Spiral form of the human cochlea results from spatial constraints

M. Pietsch, L. Aguirre Dávila, P. Erfurt, E. Avci, T. Lenarz, A. Kral*

*Corresponding author for this work

Research output: Contribution to journalArticlepeer-review

70 Citations (Scopus)
14 Downloads (Pure)


The human inner ear has an intricate spiral shape often compared to shells of mollusks, particularly to the nautilus shell. It has inspired many functional hearing theories. The reasons for this complex geometry remain unresolved. We digitized 138 human cochleae at microscopic resolution and observed an astonishing interindividual variability in the shape. A 3D analytical cochlear model was developed that fits the analyzed data with high precision. The cochlear geometry neither matched a proposed function, namely sound focusing similar to a whispering gallery, nor did it have the form of a nautilus. Instead, the innate cochlear blueprint and its actual ontogenetic variants were determined by spatial constraints and resulted from an efficient packing of the cochlear duct within the petrous bone. The analytical model predicts well the individual 3D cochlear geometry from few clinical measures and represents a clinical tool for an individualized approach to neurosensory restoration with cochlear implants.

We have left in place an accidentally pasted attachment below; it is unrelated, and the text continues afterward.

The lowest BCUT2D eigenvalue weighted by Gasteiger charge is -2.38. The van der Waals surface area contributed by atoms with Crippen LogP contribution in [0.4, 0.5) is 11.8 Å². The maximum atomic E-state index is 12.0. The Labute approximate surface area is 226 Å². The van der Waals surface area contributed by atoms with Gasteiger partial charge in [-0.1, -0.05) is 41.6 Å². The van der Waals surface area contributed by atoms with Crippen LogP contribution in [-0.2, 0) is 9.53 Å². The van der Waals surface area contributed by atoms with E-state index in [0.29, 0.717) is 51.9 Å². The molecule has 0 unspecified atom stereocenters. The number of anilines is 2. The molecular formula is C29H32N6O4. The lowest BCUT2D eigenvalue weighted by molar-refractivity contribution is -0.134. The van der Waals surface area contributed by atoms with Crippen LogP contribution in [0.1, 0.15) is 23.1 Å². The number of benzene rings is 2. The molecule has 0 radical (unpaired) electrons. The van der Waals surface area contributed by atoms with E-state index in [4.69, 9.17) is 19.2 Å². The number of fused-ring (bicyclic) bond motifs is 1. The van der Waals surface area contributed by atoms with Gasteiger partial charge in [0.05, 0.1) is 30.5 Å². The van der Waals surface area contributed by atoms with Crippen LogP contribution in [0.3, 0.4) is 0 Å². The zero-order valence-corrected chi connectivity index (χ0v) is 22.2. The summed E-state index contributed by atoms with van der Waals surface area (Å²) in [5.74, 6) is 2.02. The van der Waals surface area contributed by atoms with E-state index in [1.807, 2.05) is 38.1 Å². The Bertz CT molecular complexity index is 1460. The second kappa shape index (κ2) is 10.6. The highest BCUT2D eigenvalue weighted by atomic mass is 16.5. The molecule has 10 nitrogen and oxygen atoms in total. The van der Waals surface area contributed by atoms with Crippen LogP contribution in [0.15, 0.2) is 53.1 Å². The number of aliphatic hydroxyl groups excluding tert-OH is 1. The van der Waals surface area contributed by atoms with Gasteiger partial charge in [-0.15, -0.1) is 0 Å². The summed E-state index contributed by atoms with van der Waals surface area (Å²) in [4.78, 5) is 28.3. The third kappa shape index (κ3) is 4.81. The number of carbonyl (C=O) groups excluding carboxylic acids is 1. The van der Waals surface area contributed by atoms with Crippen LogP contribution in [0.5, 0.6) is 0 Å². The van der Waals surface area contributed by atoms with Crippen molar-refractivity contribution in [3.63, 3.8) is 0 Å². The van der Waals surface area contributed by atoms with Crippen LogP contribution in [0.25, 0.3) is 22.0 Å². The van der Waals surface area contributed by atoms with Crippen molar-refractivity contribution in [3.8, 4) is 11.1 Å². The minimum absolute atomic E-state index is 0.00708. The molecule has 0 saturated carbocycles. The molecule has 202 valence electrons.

Original languageEnglish
Article number7500
Pages (from-to)1-11
Number of pages11
JournalScientific Reports
Issue number1
Publication statusPublished - 1 Dec 2017
Externally publishedYes

Bibliographical note

Copyright the Author(s) 2017. Version archived for private and non-commercial use with the permission of the author/s and according to publisher conditions. For further rights please contact the publisher.
A correction exists for this article and has been incorporated into the published article. It can also be found in Scientific Reports (2018) 8:7020 at doi: 10.1038/s41598-018-25325-8


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